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Honeybee Diseases - Amoeba

Amoeba (Malpighamoeba mellificae) is a protozoan amoeba-like parasite found in the gut of adult bees that causes encysts in the malpighian tubules - excretory organs, long, threadlike projections originating at the junction of the mid-gut and the hind-gut which act as the bees kidneys. Massive lethal invasions of bees are not frequent and the anatomical protective barriers of the gut limit the destructive action of the parasite. It is not considered a cause colony mortality. The diagnosis of the disease can only be done microscopically, but an apparent inability of healthy-looking colonies to build up may indicate infection.

Note: This is a not a notifiable disease however any suspected incidence of Amoeba should be remediated without delay, and inform your local beekeeping association / community to alert them of its presence.

Download the Amoeba Info Sheet to obtain a printable version of Amoeba information, detection and treatment methods for your records.


Recognition

Image Courtesy The Animal and Plant Health Agency (APHA), Crown Copyright

Amoeba

Nosema apis and Amoeba

The cysts found in the malpighian tubules can only be detected using a compound microscope. The Amoebiasis symptoms are more common in spring and are similar to Nosemosis and often occur together, colony collapse, crawling bees outside the hive unable to fly, diarrhoea - watery faeces of yellowish coloration. There is no known medical treatment against Amoebiasis. Suspect colonies should have samples taken and sent off to SASA in a paper bag for analysis.

Life Cycle - The life of the cysts in the honeycombs is of 6 months in faeces.


Detection

Hive Examination - Examination of hives, components and debris is required especially in spring. Abnormalities such as the signs of dysentery, crawling and dead bees are easily spotted.

Monitoring - Vigilance is important with all honeybee diseases. Check all apiaries and colonies regularly for health and suspect any colonies that are not thriving where there is no already known reason. Colonies that die out should be examined thoroughly and sealed to prevent robbing and spread of any disease present.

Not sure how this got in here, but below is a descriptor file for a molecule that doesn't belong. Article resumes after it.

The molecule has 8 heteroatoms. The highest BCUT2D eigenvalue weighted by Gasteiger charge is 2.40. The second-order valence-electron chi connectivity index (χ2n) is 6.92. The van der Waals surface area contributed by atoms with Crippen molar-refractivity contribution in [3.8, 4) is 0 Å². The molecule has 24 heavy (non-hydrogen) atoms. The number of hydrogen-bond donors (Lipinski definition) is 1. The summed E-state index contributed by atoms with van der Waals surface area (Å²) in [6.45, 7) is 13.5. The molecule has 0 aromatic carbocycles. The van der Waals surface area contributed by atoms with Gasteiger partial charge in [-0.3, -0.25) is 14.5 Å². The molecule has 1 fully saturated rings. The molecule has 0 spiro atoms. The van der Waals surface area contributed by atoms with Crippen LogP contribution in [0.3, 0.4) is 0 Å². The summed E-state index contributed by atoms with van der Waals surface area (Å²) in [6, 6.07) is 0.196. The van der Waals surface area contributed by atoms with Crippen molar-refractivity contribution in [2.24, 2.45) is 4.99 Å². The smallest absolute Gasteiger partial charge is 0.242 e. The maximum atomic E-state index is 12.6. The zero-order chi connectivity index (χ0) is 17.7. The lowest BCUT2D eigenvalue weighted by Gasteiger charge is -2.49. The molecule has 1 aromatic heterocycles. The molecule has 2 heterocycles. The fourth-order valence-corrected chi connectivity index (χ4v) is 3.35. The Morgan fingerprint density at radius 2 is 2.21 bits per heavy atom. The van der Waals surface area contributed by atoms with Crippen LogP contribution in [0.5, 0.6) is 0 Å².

Treatment

Presently there is no effective medical treatment for Amoebiasis. Disinfection with acetic acid of the honeycombs destroys the cysts of Amoebiasis and the spores of Nosemosis. The disease has only slight effect on healthy colonies but may have a more serious effect on weakened colonies. Prevention is the best method of controlling this disease by maintaining healthy, strong and vigorous colonies that display good hygienic traits. Good husbandry contributes greatly to overall colony behaviour and health, thereby avoiding the conditions in which disease can flourish. Colonies that suffer excessively from Amoebiasis may need to be re-queened. Some strains of bee are also more prone to infestations than others. Disease prevention is best practice, maintain good apiary housekeeping:

  • Always maintain a high level of hygiene in all your beekeeping practices
  • Carry out methodical health inspections on a regular basis, checking for brood disease particularly in spring and autumn.
  • Never transfer combs between colonies without checking for brood diseases
  • Systematically replace old brood combs in your hives melting down the old comb to maintain clean and healthy brood.
  • Never bring colonies or equipment into your apiary without establishing their origin, condition, and disease status.
  • Sterilise any secondhand equipment or hive components before introducing them into your apiary
  • Discourage drifting and robbing in the apiary
  • Suspect stray swarm health until you know otherwise
  • Report any incidence of disease or suspicious conditions immediately to your local beekeeping association / community.

Vectors

Amoeba can exist in beekeeping equipment, honey, wax, etc. and can spread during normal hive / colony manipulations.

  • Beekeepers - Transferring contaminated equipment / material between hives, colonies and apiary sites.
  • Crushed Bees - Bees will clean up any crushed bees during normal house keeping activities and can pick up and spread disease quickly through the colony.
  • Robbing - Colonies weakened by other ailments will fall prey to robbing, transferring disease to other colonies and apiaries.
  • Drifting - As with Robbing will transfer disease to other colonies.
  • Swarming - Swarms can carry the spores with them to new sites where the disease can spread.
Note: beekeepers are the principal and most rapid means of spreading bee pests and diseases.